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  • Anonymous

Transformation Takes Time

Updated: Jun 11, 2019

Little by little I will drive them out before you, until you have increased enough to take possession of the land. – Exodus 23:30.

Transformation is not from sick to well, it’s from death to life. That transformation from the life lived out of trauma and consumingly focused on self-survival to a life lived out in freedom and identity in Christ takes time. You are going to look different, feel different, think different, behave different, and relate different. Losing your old life to gain new life takes time.

There may be generations worth of dysfunctional impact that have to be overcome. That takes time.

There are visits to and phone calls with counselors and doctors. That takes time

Janet Yassen, a Boston-area social worker who leads groups for female survivors, talks of the necessity of at least "fifteen hundred hours of crying" to get over the hurts. There is grieving, crying, screaming, thrashing, and angry to do. That takes time.

There is pondering, meditating, considering and journaling to do. That takes time.

There is forgiveness work and making amends. That takes time.

The process of transformation is hard work and exhausting. We need rest and times of refreshing from The Lord. That takes time.

Ultimately, God wants transformation to be our lifestyle; to move from a project to a process. That takes time.

Whatever it is, didn’t get that way overnight. It took a long time to set in and it may take a long time for it to set out. That takes time.

Everyone needs transformation until the day of their rapture. That takes time.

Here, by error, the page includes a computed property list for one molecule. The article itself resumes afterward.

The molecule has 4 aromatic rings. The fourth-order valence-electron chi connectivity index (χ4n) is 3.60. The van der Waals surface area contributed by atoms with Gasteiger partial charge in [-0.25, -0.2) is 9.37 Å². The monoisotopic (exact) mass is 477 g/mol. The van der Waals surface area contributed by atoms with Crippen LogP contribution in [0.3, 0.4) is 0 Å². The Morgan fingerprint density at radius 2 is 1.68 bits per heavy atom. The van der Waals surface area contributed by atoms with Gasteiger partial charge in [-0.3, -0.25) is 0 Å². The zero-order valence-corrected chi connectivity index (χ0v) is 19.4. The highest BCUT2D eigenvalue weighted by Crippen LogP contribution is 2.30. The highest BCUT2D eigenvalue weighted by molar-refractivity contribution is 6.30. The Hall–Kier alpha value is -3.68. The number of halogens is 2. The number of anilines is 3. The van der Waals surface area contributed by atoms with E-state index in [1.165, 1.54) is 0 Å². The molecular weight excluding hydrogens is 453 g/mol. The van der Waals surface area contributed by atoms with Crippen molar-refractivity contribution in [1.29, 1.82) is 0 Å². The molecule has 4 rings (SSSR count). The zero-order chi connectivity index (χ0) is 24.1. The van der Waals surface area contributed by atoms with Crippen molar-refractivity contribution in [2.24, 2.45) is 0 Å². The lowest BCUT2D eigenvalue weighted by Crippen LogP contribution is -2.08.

Transformation takes place in waves; like peeling back an onion. Some of the time we are dealing with the effects instead of the root causes. Sometimes we are dealing with the fall out and consequences. Sometimes it’s two steps forward and one step back. That takes time.

Jesus told the leper to go back and do what His representatives said to do. Doing what His representatives say to do takes time.

Taking territory that used to be occupied by trauma takes time. We are taking territory for the Kingdom of God; figurative and sometimes literal territory. That takes time.

It is our intimacy with Him that He is after. Intimacy takes time.

The very process itself can be wounding; like a surgery. Stuff is being cut out. Healing from surgery takes time.

It takes time to learn to steward the new you and the new territories and freedoms in your own mind and soul. It takes time because it is supposed to. It is a precious season of life, because God is working in it to detach you from what you should be detached from, and attach you to Him, in full intimacy and trust.

God gave us a picture of this journey to freedom in the Israelites being delivered from their bondages and traumas in Egypt. One of the key principles in the Passage is the incremental, little-by-little acquisition of new territory and freedoms. He warns that any pace outside of His is dangerous because it leaves us vulnerable to attacks of the enemy. We can only endure and consolidate so much at one time. We can only successfully integrate, steward, and own so much freedom at a time. We need it incrementally; in different areas of our lives or in different doses.


Abba Father. Please give me Your grace of patient endurance for my transformation and sanctification. Help me to journey the timeline with Your perfect pace and path. Help me to be merciful and patient with others who are on their own unique journeys through transformation. In The Powerful Name of Jesus Christ.

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